Looking ahead, Aboulafia says Boeing would benefit from the merger because Delta is committed to Boeing. It recently took delivery of a Boeing 777-200LR, its first new aircraft in six years, and plans on getting more jets. "There is no question that now, they will have a management heavily inclined toward Boeing," Aboulafia says.
However, aviation consultant Scott Hamilton contends that, "despite the conventional wisdom, I am not willing to concede that the new Delta is a lock for Boeing." Hamilton notes that Northwest grew its Airbus fleet during Anderson's tenure and that the Delta CEO has indicated the combined carrier will continue to have a balanced fleet.
Currently, Northwest flies about 130 Airbus narrowbodies and is the world's largest operator of the A330, with nearly three dozen of them. It also has 18 Boeing 787s on order, with options for 50 more.
As for a United and US Airways combination, Aboulafia says Airbus dodged a bullet when merger talks between United and
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broke off, because Continental has an all-Boeing fleet and its management would likely have run the company.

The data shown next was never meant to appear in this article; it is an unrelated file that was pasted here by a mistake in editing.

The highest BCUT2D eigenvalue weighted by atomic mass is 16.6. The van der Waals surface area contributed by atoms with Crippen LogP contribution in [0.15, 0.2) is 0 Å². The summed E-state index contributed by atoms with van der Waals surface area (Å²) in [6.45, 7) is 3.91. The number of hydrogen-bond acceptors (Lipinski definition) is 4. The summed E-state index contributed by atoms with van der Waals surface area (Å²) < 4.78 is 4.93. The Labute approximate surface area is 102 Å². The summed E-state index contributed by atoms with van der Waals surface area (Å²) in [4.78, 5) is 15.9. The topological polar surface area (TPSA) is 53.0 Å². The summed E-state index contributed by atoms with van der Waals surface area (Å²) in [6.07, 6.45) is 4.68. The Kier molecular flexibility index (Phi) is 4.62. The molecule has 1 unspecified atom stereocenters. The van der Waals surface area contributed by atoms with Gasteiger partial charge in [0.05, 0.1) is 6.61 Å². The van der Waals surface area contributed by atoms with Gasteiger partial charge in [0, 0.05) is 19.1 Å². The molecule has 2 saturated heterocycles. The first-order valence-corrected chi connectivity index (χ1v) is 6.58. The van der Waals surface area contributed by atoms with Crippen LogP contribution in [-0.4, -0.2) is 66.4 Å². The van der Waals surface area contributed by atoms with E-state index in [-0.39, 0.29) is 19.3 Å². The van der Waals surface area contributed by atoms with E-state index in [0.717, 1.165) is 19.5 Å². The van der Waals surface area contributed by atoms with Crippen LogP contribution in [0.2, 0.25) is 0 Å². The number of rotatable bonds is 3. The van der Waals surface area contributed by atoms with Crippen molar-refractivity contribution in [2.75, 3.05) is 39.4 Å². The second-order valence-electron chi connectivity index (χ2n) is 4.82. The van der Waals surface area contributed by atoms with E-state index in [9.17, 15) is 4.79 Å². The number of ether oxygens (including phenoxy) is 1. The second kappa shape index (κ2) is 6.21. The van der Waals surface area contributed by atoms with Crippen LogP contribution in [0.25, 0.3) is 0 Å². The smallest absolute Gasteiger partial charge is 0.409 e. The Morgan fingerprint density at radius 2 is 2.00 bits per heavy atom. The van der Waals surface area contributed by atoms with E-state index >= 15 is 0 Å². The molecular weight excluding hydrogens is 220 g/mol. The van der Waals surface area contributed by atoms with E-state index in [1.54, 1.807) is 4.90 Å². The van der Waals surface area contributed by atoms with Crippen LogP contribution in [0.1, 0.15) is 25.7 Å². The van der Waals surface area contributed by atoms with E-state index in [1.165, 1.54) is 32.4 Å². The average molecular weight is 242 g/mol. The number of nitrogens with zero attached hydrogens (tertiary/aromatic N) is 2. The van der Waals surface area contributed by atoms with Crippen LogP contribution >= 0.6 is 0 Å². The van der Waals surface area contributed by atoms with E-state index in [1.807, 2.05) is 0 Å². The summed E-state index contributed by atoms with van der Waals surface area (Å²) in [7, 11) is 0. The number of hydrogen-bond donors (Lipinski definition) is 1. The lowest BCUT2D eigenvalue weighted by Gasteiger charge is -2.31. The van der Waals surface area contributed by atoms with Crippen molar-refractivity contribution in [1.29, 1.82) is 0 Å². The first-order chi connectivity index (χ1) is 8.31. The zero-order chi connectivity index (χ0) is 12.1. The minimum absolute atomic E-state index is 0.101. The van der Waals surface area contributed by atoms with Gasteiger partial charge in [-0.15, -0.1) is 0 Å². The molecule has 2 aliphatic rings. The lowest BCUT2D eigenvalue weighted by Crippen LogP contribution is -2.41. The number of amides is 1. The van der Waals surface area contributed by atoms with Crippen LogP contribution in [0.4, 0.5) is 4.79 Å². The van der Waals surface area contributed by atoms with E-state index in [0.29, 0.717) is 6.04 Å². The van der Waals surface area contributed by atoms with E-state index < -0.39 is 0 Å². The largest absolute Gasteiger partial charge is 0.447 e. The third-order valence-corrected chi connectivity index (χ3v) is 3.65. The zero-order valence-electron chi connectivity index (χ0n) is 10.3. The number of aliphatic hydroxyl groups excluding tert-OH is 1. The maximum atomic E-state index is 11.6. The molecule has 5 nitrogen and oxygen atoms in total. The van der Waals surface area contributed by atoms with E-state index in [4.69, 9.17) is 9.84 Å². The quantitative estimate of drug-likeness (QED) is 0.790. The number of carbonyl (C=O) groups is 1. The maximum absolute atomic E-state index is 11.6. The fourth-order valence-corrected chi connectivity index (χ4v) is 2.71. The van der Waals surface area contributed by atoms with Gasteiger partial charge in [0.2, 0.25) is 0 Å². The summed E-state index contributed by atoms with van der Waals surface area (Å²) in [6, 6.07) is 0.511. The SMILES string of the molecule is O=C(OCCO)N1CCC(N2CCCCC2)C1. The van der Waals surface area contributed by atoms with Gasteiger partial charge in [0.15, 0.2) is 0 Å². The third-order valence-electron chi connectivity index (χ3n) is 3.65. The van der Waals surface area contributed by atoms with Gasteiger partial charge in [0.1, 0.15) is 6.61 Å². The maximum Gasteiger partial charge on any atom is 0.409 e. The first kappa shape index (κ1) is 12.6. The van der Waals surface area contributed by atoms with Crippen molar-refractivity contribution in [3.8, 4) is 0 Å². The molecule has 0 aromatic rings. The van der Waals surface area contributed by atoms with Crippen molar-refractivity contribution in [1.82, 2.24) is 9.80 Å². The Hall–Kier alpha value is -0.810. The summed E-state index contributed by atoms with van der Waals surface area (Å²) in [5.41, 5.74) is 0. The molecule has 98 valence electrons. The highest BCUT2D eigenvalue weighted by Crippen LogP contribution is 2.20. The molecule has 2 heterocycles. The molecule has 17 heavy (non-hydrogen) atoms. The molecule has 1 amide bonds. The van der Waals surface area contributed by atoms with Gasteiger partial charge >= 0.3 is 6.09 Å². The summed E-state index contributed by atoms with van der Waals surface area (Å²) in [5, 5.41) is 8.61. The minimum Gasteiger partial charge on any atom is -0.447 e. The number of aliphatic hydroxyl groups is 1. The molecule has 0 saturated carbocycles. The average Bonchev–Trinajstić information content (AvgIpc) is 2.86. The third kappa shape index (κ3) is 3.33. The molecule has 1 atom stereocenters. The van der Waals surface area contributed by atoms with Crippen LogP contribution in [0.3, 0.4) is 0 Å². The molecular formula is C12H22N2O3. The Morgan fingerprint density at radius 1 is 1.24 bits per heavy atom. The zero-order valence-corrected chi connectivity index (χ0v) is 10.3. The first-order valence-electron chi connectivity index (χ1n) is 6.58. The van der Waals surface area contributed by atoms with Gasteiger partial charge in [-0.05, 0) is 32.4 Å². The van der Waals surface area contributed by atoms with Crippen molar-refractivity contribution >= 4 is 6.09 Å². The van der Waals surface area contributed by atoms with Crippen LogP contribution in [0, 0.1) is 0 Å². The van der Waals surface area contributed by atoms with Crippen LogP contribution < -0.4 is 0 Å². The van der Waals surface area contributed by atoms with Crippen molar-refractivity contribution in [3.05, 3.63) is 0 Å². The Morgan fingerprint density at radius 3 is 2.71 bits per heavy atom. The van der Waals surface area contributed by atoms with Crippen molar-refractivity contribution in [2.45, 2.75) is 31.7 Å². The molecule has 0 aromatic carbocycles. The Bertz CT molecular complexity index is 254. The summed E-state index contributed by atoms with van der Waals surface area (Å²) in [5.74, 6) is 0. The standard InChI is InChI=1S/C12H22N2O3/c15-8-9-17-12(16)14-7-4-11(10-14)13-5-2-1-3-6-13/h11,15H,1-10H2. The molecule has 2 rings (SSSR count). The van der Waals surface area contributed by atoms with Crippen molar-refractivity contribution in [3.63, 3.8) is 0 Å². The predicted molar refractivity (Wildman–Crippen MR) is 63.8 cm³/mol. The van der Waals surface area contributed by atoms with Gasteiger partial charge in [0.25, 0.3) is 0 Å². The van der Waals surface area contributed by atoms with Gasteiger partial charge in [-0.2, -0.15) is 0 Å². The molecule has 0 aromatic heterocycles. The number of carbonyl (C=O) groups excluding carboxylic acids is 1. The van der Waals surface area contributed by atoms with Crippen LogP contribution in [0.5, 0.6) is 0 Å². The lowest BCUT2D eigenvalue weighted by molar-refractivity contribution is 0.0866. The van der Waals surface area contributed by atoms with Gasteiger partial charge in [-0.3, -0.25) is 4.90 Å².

By contrast, "the management of US Airways is the most pro-Airbus management of all U.S. airlines, and United has some Airbuses too," he says. "So Airbus looks to be a lot better off."
The carrier's widebody order, reaffirmed at the Paris Air Show last June, is for 22 A350XWBs, starting in 2014. US Airways is the only U.S. carrier to have selected the A350 instead of the 787 as its widebody plane of the future.
The order also includes 10 A330s, with deliveries starting in 2009, and 60 A320s, arriving between 2010 and 2013. Most will replace Boeing aircraft. Within a few years, Boeing's representation in US Airways' fleet would be limited to 20 of its 757s. At United, about two-thirds of the 460 mainline aircraft are Boeing.